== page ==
The coronavirus pandemic poses the most serious threat to Bosnia’s economy since the global financial crisis, World Bank (WB) warned in its Regular Economic Report, adding that Bosnia will most likely fall into a deep recession with its GDP estimated to contract by 3.2 percent.
“The coronavirus pandemic poses the most serious threat to the Bosnia and Herzegovina economy since the global financial crisis. The outlook is subject to significant uncertainty and Bosnia is confronted by the possibility of a deep recession with GDP estimated to contract by 3.2 percent. The effects will be felt in almost every sector of the economy and in particular tourism; real estate; transport; wholesale and retail sales, while disruption in supply chains and lower demand from the EU will cause declines in both manufacturing and exports of goods and services,” the report states.
It adds that the government’s response through the establishment of economic stabilization and guaranty funds can help mitigate the economic and social impact of the unprecedented crisis in the short-term.
The World Bank warned that as additional measures in response to the crisis are further developed, in particular those related to establishing the new funds, it is important to ensure that the support is transparently allocated, carefully targeted, fiscally sustainable, and easily scaled back when not needed anymore.
Following the current emergency phase, an economic recovery phase will follow and institutions will have to be ready to help individuals find jobs, facilitate access to credit and support firms to rebuild businesses, the report claims.
According to the WB, “the key will be to use public spending to boost aggregate demand while maintaining overall fiscal stability. Beyond the current crisis, it is important that BiH remains focused on addressing its long-standing structural and institutional weaknesses.”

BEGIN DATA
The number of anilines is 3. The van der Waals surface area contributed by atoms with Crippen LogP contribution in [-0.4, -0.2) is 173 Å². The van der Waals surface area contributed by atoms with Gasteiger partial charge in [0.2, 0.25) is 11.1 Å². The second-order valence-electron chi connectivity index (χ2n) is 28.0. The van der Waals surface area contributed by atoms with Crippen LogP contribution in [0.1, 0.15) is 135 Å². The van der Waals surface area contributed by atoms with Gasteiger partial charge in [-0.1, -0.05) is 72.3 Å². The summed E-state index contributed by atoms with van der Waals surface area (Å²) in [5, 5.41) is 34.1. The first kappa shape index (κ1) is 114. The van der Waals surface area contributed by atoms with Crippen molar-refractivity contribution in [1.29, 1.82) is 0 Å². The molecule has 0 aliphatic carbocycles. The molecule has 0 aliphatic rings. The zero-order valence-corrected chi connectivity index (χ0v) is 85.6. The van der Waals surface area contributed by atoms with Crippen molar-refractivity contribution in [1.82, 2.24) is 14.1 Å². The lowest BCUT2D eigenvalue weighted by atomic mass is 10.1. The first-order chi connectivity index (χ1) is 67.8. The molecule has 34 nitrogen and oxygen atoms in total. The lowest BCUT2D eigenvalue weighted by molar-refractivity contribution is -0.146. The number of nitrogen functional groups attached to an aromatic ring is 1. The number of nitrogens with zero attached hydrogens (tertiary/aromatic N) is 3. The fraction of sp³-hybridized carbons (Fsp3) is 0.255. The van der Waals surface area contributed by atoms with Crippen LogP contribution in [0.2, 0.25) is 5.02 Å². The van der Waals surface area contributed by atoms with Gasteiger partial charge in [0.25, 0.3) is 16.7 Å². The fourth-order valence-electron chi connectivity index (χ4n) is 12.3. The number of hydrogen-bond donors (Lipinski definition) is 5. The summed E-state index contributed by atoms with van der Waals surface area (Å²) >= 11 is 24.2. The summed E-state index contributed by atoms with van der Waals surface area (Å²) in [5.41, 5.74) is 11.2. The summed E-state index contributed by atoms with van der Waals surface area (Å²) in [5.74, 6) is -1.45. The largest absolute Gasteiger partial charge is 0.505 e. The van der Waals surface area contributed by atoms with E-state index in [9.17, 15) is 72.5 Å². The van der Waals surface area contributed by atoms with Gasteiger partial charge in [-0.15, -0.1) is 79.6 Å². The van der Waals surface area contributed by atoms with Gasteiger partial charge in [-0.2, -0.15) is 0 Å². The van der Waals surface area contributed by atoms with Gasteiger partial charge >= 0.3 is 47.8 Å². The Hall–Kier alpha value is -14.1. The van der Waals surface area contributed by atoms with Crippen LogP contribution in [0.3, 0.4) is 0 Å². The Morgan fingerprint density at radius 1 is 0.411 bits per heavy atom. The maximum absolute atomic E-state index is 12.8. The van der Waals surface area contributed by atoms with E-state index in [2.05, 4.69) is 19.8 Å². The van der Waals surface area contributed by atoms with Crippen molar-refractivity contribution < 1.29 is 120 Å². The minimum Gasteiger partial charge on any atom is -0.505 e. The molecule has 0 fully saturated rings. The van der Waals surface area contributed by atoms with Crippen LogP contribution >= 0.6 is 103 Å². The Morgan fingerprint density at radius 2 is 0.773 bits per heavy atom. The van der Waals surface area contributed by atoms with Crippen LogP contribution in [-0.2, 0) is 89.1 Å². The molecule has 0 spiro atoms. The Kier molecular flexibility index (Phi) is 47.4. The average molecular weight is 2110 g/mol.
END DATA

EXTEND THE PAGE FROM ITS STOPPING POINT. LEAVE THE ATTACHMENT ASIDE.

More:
The report for Bosnia comes from a much wider report on the Western Balkans region which also predicts a recession, but this time for all the Western Balkan states.
“The Western Balkans region is expected to enter a recession in 2020, with all six countries forecast to experience negative growth as they continue to grapple with the economic impacts of the COVID-19 (Coronavirus) pandemic. Regional growth in the region is forecast to be between -3 and -5.6 percent,” according to the World Bank’s latest Regular Economic Report (RER) – which uses a baseline scenario and a downside scenario in the face of high uncertainty brought on by the pandemic.“
The baseline scenario assumes that the outbreak in Europe begins to slow soon enough, such that containment measures can be lifted by the end of June and gradual recovery can begin in the second half of 2020.
The downside scenario assumes the outbreak lingers and containment measures can only be lifted at the end of August, with a recovery of economic activity only in the final quarter of 2020.
“The magnitude of the recession depends on the duration of the pandemic in Europe. While the economic impact of the ongoing pandemic in the region is difficult to forecast, there is little doubt that this pandemic is wreaking havoc on lives around the region – taxing health care systems, paralyzing economic activity, and undermining the wellbeing of people,” says Linda Van Gelder, World Bank Country Director for the Western Balkans.
“Over the medium-term, growth is expected to rebound strongly in the region, as economic activity gradually returns to normal, but this also depends on the length and intensity of the current crisis, as well as what steps policymakers take to address this pandemic,” she added.